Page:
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Friday, 1 June 2012

Atheist urges people to read the Bible

Richard Dawkins, the athiest writer, has been encouraging people to read their Bibles.

In The Guardian newspaper this week, he writes:

"Whatever else the Bible might be – and it really is a great work of literature – it is not a moral book and young people need to learn that important fact because they are very frequently told the opposite.... Not a bad way to find out what's in a book is to read it, so I say go to it."

Whatever other differences I might have with Dawkins (and I have a few), I think he puts his finger on something very significant: Very few people in modern-day Europe have really made an effort to read the Bible for themselves.

A couple of years ago I was speaking at the '10,000 for Iași' event in Romania and we had an evening devoted to the subject of "Why Trust The Bible?", which included an open Q&A session. Though people asked questions for almost an hour, what struck me was that their enquiries were all coming from a position of almost complete ignorance about the actual contents of the Christian scriptures.

When I am invited to speak at similar events these days, my talks and presentations often culminate in suggesting to people that they read one of the biographies of Jesus (the gospels) for themselves, and that they do so with an open mind. I sometimes say "reading this biography of Jesus won't answer all your questions, but it will help you ask better questions".

Unlike Dawkins, I think that reading the New Testament can unsettle people towards openness to God and not only away from it. There is something beautiful and compelling about the person of Jesus which disarms many of the conceptions of Christianity widely held within our culture.

One friend of mine recently read one of the Jesus biographies for the first time and told me that Jesus was nothing like he expected - he was strong, attractive, had a compelling character and real backbone about him. Nothing like the wimpy pastel-colored Jesus he had previously expected. He felt compelled to read more.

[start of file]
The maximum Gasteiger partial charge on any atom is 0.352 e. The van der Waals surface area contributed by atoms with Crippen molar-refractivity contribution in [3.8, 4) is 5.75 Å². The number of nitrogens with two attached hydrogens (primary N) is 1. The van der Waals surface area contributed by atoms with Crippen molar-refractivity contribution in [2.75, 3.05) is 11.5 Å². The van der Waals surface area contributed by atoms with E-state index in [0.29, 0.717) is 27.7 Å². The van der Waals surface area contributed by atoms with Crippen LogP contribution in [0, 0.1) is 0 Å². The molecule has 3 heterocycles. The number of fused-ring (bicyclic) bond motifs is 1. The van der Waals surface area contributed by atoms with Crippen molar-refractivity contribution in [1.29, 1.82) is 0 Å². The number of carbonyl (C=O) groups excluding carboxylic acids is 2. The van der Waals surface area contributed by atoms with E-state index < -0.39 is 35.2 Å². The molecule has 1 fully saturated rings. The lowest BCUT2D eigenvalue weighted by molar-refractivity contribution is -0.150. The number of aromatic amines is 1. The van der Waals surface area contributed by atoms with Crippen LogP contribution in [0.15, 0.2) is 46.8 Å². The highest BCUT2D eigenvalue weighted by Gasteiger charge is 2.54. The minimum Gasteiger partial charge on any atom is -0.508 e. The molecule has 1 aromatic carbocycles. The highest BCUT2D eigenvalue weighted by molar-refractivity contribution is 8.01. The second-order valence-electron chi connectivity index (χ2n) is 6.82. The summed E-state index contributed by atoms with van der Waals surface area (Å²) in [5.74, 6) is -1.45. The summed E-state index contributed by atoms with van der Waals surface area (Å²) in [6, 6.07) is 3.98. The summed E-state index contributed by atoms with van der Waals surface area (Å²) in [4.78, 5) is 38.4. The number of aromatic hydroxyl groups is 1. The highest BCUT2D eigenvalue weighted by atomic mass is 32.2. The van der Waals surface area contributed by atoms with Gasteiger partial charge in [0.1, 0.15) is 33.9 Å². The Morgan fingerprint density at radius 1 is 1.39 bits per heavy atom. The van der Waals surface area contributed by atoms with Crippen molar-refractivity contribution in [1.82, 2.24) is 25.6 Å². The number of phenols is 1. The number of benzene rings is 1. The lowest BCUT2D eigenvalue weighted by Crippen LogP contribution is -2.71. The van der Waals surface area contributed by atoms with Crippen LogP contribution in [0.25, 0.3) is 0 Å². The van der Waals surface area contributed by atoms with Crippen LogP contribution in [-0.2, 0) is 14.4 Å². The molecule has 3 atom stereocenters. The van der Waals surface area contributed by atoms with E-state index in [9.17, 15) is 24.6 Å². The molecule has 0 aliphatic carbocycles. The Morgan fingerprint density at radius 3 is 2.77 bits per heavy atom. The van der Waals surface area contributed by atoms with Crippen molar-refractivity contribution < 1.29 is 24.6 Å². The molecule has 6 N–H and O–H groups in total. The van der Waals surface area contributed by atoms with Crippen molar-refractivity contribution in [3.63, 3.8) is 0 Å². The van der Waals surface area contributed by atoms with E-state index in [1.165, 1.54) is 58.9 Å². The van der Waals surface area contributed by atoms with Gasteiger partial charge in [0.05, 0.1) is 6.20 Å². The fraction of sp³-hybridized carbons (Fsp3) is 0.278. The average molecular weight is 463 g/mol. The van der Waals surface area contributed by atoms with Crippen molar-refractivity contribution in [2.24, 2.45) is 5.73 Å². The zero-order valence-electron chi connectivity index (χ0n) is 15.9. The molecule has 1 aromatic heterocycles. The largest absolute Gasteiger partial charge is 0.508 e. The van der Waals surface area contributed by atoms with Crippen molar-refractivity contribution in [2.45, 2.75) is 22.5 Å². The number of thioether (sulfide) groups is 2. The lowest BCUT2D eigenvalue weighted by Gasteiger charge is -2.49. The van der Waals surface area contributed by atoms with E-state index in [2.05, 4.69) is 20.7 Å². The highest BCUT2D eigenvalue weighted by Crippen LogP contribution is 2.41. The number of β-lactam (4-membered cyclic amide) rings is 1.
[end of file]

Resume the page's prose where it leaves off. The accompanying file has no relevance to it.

It's interesting to me that Dawkins, whose arguments' power depends - in my view - partially on the fact that his readers and listeners know little about actual teachings of the New Testament and are therefore susceptible to his misrepresentations of basic concepts such as 'faith', is so ready to vocally encourage people that they read it for themselves.

Perhaps one reason he can happily do so is his conviction, stated in the final line of his Guardian article, that few people will actually bother to do so.

Hopefully he'll turn out to be wrong.

4 comments:

  1. Funny thing I've noticed, that you've put your finger on there. I can often tell when an interlocutor's knowledge of the Bible and particularly concepts like "faith" comes mostly from the New Atheists, precisely because their definitions of certain concepts are so idiosyncratic and alien to the actual text of the Bible, or how people in the Church view Scripture and their own beliefs. It's almost like hearing America described by a Soviet politchik circa 1979, or some Brit's impression of the Irish, circia 1879. As Mortimer Adler might put it, they use the same words, but they have utterly failed to share the meanings, and thus we cannot (literally) come to terms.

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  2. Hey Bennett, thanks for your comment. Yeah, I think you're right - basic concepts do seems to get entirely redefined. I think 'faith' is the one that gets most abused - Christians use it to mean a well-founded trust, but New Atheists often use it to mean an anti-rational hope-against-hope. Much as I value apologetics, I think it has to go hand-in-hand with the simple explanation of core Christian beliefs. Sometimes I think we jump too quickly to say "this is why I believe it to be true" without first pausing to explain what "it" is.

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  3. 'Very few people in modern-day Europe have really made an effort to read the Bible for themselves.'

    This is very true. Many Christians can't even name the 4 Gospels.

    A recurrent theme in the stories of people who lost faith was that they decided to study the Bible deeply.

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  4. 'One friend of mine recently read one of the Jesus biographies for the first time and told me that Jesus was nothing like he expected - he was strong, attractive, had a compelling character and real backbone about him. '

    Jesus was also a very heavy sleeper.

    He managed to sleep in a tiny boat through a storm of such severity that experienced sailors were frightened for their lives, while the boat was being swamped.

    Most people don't even think about how implausible this is....

    (Of course, the whole story is a rewrite of a part of the story of Jonah, even down to some of the phrasing used)

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